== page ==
But, that comes with dire consequences, because if a Battery Tender is not always hooked up, it will run the battery down flat in about 3 weeks time....

I am a Battery Tender freak guy, and I have them on everything I own that sets more than 2 or 3 days between use. Even the lawn tractor, especially the lawn tractor as it sets for 3 or 4 weeks in between use... those little cheap ass batteries for those things don't like to linger below 13.6 volts.
 

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Discussion Starter #8
3-5K. Anywhere in there is fine. Just hold it steady and check the voltage at the battery. Compare to the dash gauge to get an idea how far off it is. I'd bet your gauge is a full volt off. Like John said, the gauge is more to show trends than exact measurements. I put a cigarette lighter DVM in my fairing pocket to give me a much more accurate check.
So I checked the battery with my DVM and it was showing around 15.9 to 15.6 at the battery, the book says the regulator should kick it at 14-15 volts, also it gets pretty damn hot! is the regulator going bad? I've put over 2000 miles on it so far with it no issues, I never thought to check until I put the led headlight in, I put the halogen bulb back in also to see if that helps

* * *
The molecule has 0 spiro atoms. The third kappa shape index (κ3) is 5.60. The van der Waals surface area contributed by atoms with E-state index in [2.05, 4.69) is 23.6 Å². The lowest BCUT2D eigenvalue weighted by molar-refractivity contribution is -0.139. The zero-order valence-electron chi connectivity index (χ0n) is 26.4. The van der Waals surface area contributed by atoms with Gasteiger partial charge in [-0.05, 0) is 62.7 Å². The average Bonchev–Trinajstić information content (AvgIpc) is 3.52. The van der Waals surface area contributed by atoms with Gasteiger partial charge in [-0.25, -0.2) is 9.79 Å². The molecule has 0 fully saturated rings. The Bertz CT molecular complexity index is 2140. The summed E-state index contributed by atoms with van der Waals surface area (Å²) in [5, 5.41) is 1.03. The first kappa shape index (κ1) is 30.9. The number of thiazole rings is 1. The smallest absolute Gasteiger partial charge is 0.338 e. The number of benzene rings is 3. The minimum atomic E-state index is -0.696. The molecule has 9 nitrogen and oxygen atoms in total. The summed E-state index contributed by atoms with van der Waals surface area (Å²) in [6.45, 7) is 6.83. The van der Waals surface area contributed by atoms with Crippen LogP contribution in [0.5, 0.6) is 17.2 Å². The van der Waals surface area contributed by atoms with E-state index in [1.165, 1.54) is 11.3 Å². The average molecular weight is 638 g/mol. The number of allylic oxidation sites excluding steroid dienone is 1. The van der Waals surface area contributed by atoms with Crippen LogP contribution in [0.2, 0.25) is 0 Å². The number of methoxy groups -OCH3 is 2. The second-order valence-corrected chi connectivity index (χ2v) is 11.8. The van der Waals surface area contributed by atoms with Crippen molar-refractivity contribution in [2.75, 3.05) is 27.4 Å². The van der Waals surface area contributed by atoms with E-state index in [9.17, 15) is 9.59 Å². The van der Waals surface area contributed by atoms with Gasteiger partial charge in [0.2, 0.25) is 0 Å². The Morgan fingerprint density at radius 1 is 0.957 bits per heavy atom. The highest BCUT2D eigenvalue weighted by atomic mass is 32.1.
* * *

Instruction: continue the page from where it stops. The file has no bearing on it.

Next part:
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Ohm's Law is at play here. Ohm's Law states: resistance of the circuit is equal to the voltage divided by amperage, or R=V/A. The LED is lower wattage than a Halogen by about 1/3. Reducing the wattage in the circuit is the same as lowering the resistance. In your GL1000, the current (watts or volt times amperage) is constant. Lower the resistance, current is constant then the voltage must go up to keep the formula balanced... or so Ohm says. The only reason to have the LED is if you like it. If you want to keep it I would suggest a modern voltage regulator such as Rick's MOS FET regulator. Above 14 volts will cause the battery to boil off faster. You will need to keep a closer eye on the battery electrolyte level until this gets sorted out.
 

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Discussion Starter #10